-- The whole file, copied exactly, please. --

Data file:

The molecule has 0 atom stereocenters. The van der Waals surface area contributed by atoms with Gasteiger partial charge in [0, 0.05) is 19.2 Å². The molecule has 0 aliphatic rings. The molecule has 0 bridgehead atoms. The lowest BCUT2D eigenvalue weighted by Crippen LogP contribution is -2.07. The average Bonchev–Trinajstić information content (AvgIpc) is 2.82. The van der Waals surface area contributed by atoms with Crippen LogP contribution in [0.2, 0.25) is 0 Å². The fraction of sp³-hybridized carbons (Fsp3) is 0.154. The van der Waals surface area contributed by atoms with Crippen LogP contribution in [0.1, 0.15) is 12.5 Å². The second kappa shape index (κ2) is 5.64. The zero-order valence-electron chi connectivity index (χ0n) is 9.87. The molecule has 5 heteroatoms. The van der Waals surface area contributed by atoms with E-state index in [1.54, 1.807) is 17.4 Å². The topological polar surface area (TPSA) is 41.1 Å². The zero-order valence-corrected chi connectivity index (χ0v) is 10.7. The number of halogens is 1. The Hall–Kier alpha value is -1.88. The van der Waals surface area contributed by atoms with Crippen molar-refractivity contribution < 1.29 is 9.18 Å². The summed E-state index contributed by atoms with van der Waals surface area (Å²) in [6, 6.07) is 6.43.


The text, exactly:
The molecule has 0 atom stereocenters. The van der Waals surface area contributed by atoms with Gasteiger partial charge in [0, 0.05) is 19.2 Å². The molecule has 0 aliphatic rings. The molecule has 0 bridgehead atoms. The lowest BCUT2D eigenvalue weighted by Crippen LogP contribution is -2.07. The average Bonchev–Trinajstić information content (AvgIpc) is 2.82. The van der Waals surface area contributed by atoms with Crippen LogP contribution in [0.2, 0.25) is 0 Å². The fraction of sp³-hybridized carbons (Fsp3) is 0.154. The van der Waals surface area contributed by atoms with Crippen LogP contribution in [0.1, 0.15) is 12.5 Å². The second kappa shape index (κ2) is 5.64. The zero-order valence-electron chi connectivity index (χ0n) is 9.87. The molecule has 5 heteroatoms. The van der Waals surface area contributed by atoms with E-state index in [1.54, 1.807) is 17.4 Å². The topological polar surface area (TPSA) is 41.1 Å². The zero-order valence-corrected chi connectivity index (χ0v) is 10.7. The number of halogens is 1. The Hall–Kier alpha value is -1.88. The van der Waals surface area contributed by atoms with Crippen molar-refractivity contribution < 1.29 is 9.18 Å². The summed E-state index contributed by atoms with van der Waals surface area (Å²) in [6, 6.07) is 6.43.